A top British intelligence chief has said he made a last-minute change to the Iraq dossier after receiving an e-mail from Tony Blair's top aide.
Scarlett defended the 45 minute claim
Joint Intelligence Committee (JIC) chairman John Scarlett told the Hutton inquiry he removed a section which suggested Saddam Hussein would only use chemical or biological weapons if he was attacked.
This was at the prompting of Number 10 chief of staff Jonathan Powell, but Mr Scarlett insisted Downing Street had not interfered in the way the dossier was prepared.
THIS WEEK'S WITNESSES
Tuesday: Downing Street spokesmen Tom Kelly and Godric Smith; Joint Intelligence Committee chairman John Scarlett; Thames Valley Police Assistant Chief Constable Michael Page
Wednesday: BBC Chairman Gavyn Davies; Foreign Office official Patrick Lamb; Dr Kelly's MoD line manager Bryan Wells; MoD officials Wing Commander John Clark and James Harrison
Tuesday's inquiry hearings also saw one of Tony Blair's official spokesmen deny deliberately giving journalists clues to identify Dr David Kelly as the suspected source of the BBC's Iraq dossier story.
Dr Kelly apparently committed suicide after being named as the suspected source for the BBC report on claims the government "sexed up" its Iraq weapons dossier.
The inquiry is looking at the circumstances surrounding his death.
Mr Scarlett, who was in charge of compiling the dossier last September, was cross-examined by BBC barrister Andrew Caldecott QC.
The barrister highlighted an e-mail from Mr Powell saying part of the draft dossier was a problem because it supported critics' arguments that going to war would in itself create an Iraq weapons of mass destruction threat.
Mr Powell had suggested the paragraph should be redrafted just five days before the dossier was published and after the deadline for final comments from JIC members.
Mr Caldecott asked Mr Scarlett: "The suggestion there, is it not, is that the dossier should be redrafted to remove an express suggestion that Saddam Hussein is a defensive threat ... and leave an implication that, in fact, he is an offensive threat?"
Blair's spokesman were asked about how Kelly was named
But Mr Scarlett said that was not the right interpretation.
The e-mail had prompted him to look at the passage again. And he had realised there were no intelligence assessments saying Saddam Hussein's threat was only defensive.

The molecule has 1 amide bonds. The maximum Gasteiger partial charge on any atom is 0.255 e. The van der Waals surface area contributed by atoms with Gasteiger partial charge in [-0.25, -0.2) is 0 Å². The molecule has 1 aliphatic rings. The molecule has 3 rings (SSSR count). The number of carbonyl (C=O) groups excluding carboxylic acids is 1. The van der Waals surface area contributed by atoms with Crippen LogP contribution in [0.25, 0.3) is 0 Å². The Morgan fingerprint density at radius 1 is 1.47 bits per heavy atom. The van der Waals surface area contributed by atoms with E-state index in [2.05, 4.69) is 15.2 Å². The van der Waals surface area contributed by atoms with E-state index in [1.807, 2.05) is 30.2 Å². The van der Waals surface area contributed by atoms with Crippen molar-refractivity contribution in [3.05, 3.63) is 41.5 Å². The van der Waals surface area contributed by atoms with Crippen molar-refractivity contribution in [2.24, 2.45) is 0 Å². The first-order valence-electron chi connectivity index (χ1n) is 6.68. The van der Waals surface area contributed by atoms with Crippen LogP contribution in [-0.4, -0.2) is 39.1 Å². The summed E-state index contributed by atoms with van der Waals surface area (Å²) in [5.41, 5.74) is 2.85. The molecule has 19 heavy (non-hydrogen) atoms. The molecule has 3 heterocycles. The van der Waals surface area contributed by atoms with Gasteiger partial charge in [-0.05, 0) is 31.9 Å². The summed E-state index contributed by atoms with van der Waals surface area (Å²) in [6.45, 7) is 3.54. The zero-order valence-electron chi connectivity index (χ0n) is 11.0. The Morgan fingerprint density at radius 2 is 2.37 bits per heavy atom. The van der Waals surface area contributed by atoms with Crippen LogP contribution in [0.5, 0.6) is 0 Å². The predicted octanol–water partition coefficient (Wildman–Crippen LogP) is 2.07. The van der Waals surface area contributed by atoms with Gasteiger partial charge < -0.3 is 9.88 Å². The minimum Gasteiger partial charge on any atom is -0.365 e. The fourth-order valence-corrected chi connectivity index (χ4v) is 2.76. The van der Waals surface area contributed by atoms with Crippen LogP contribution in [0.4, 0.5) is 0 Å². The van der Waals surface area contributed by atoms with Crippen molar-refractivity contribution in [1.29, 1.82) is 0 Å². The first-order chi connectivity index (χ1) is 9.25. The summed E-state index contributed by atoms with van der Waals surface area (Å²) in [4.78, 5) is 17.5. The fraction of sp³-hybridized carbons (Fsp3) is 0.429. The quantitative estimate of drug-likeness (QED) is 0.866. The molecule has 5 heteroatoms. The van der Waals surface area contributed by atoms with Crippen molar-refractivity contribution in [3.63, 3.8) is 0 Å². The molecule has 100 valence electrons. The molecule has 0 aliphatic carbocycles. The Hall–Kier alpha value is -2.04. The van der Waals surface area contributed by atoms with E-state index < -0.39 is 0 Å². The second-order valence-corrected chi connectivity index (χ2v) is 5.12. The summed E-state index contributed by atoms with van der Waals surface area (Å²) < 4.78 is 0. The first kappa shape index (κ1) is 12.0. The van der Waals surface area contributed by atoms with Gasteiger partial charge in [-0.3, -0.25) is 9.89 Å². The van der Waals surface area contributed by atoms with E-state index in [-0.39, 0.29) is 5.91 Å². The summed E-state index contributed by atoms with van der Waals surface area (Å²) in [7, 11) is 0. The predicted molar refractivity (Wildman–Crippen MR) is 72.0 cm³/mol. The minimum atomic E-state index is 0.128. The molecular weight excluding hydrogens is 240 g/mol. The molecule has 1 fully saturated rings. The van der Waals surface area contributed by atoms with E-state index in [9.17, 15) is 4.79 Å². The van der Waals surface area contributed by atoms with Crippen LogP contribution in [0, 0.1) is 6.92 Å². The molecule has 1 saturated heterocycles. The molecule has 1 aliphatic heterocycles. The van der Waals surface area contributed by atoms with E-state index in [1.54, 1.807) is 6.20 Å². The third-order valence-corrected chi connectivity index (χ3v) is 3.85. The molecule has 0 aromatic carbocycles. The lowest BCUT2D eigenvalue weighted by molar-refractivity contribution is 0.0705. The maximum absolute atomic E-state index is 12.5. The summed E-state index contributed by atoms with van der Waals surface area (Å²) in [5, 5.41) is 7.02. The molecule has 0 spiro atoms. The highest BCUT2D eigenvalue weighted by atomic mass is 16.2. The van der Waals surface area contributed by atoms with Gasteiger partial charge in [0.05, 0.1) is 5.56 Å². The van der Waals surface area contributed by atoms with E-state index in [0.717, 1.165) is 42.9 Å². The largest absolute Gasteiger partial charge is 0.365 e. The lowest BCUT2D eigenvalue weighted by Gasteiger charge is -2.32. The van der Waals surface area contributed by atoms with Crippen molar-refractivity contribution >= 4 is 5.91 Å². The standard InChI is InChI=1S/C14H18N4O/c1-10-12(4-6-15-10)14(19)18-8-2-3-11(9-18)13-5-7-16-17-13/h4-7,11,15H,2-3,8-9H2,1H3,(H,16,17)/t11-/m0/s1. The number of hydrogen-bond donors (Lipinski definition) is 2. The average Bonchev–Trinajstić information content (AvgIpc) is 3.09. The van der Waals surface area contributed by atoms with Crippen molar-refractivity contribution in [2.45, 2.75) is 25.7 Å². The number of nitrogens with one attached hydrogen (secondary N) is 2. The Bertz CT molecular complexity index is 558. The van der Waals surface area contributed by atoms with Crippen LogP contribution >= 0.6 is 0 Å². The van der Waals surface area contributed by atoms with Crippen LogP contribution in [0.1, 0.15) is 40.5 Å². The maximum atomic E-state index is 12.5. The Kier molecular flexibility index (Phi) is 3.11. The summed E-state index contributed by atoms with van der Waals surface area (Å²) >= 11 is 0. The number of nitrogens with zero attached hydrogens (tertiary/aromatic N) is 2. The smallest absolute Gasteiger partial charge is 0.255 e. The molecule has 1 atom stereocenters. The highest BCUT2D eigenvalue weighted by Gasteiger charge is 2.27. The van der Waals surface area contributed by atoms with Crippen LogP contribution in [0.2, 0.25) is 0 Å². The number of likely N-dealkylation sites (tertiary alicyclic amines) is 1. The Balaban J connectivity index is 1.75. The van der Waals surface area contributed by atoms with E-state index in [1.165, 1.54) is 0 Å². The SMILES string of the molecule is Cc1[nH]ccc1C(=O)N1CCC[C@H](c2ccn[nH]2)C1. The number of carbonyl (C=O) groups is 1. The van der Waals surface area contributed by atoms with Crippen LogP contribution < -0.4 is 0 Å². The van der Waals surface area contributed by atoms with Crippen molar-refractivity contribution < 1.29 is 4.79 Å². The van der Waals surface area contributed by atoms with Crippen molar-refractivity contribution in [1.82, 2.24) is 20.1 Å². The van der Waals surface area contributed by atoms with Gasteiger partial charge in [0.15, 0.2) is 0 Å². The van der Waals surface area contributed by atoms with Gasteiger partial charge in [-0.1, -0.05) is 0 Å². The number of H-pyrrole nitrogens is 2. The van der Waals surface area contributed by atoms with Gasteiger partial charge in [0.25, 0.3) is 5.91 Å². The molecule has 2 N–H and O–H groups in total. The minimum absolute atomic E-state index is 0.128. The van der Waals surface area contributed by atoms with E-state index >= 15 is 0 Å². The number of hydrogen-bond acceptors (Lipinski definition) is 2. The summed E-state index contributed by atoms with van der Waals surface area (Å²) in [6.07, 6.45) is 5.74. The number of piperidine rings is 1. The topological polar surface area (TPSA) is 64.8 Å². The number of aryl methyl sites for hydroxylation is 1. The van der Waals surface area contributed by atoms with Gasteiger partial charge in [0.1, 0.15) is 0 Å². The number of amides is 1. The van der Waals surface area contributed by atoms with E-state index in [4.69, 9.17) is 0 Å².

Recent intelligence reports had also said chemical and biological weapons programmes were part of the Iraqi dictator's plans to boost his regional influence, he said.
"It was not as a result of the interventions from Downing Street, it was as a result of the exercise of my professional judgment and that of my colleagues in assessment staff," Mr Scarlett added.
Mr Caldecott pressed the intelligence chief over the claim that Iraq could deploy weapons of mass destruction within 45 minutes, with Mr Scarlett defending the way it was expressed in the dossier.
Mr Scarlett agreed, however, that the government had not known what specific munitions the 45-minute claim referred to.
But he said only a small number of newspapers had taken it to be about strategic weapons that could reach British bases in Cyprus, rather than battlefield munitions as the intelligence services believed.
Thames Valley Police Assistant Chief Constable Michael Page was also questioned, saying he was satisfied there was no "criminal dimension" to Dr Kelly's death.
The police chief said he had asked himself, for example, whether the scientist could have been blackmailed at all.
ACC Page said he had interviewed people who had been in touch with Dr Kelly in his final days, including Mai Pederson, the American said to have converted the scientist to the Baha'i faith, but that had added nothing relevant.
ACC Page said Dr Kelly's dentist had reported shortly after the death that the scientist's dental records had gone missing from a filing cabinet.
A police examination of the surgery found nothing untoward and a few days later the records had reappeared in the correct place with no out-of-place fingerprints on them.
Because he was "inherently suspicious" and dental records can be used for identification, ACC Page insisted on DNA checks to confirm the body was indeed Dr Kelly.
Earlier, Number 10 spokesman Tom Kelly was asked about his briefing to journalists the day after the Ministry of Defence announced an unnamed official - now known to be the scientist - had admitted meeting BBC journalist Andrew Gilligan.
Mr Kelly told the inquiry: "At no point did I try to give information or drop clues which I thought would lead to Dr Kelly's identification...
"I genuinely wanted to try to protect Dr Kelly's identity as much as possible but I had to explain the discrepancies between the BBC statement and the MoD statement."
"Walter Mitty" remark
Dr Kelly's family QC Jeremy Gompertz suggested the spokesman had "narrowed the field very considerably" as journalists tried to identify the source by talking about the scientist's salary arrangements.
The spokesman "categorically" denied there had been any plan to reveal Dr Kelly's identity.
Mr Kelly also again admitted his "Walter Mitty" comment was a mistake, saying it was not part of any strategy "to demean or belittle Dr Kelly".
Mr Gompertz suggested the comment had not been made off-the-cuff but was "a scene setting remark... made to several journalists".
But Mr Kelly said that was not its intention.